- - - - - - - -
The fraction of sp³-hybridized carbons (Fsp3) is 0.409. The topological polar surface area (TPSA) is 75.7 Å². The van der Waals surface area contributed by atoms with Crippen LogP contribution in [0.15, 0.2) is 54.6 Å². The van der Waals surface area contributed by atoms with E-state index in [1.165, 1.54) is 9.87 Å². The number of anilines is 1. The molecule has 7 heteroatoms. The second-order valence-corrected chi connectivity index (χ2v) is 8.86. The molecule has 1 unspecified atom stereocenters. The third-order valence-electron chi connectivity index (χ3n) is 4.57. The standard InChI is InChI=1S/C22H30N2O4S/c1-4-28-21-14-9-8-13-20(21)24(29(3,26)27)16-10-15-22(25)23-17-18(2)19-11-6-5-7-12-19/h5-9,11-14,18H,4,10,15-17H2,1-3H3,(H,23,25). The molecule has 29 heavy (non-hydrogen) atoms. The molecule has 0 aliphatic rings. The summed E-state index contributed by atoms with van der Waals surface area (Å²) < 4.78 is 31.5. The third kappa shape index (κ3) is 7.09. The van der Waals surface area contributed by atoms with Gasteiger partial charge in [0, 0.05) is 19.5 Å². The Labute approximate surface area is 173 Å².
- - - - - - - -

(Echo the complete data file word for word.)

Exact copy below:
The fraction of sp³-hybridized carbons (Fsp3) is 0.409. The topological polar surface area (TPSA) is 75.7 Å². The van der Waals surface area contributed by atoms with Crippen LogP contribution in [0.15, 0.2) is 54.6 Å². The van der Waals surface area contributed by atoms with E-state index in [1.165, 1.54) is 9.87 Å². The number of anilines is 1. The molecule has 7 heteroatoms. The second-order valence-corrected chi connectivity index (χ2v) is 8.86. The molecule has 1 unspecified atom stereocenters. The third-order valence-electron chi connectivity index (χ3n) is 4.57. The standard InChI is InChI=1S/C22H30N2O4S/c1-4-28-21-14-9-8-13-20(21)24(29(3,26)27)16-10-15-22(25)23-17-18(2)19-11-6-5-7-12-19/h5-9,11-14,18H,4,10,15-17H2,1-3H3,(H,23,25). The molecule has 29 heavy (non-hydrogen) atoms. The molecule has 0 aliphatic rings. The summed E-state index contributed by atoms with van der Waals surface area (Å²) < 4.78 is 31.5. The third kappa shape index (κ3) is 7.09. The van der Waals surface area contributed by atoms with Gasteiger partial charge in [0, 0.05) is 19.5 Å². The Labute approximate surface area is 173 Å².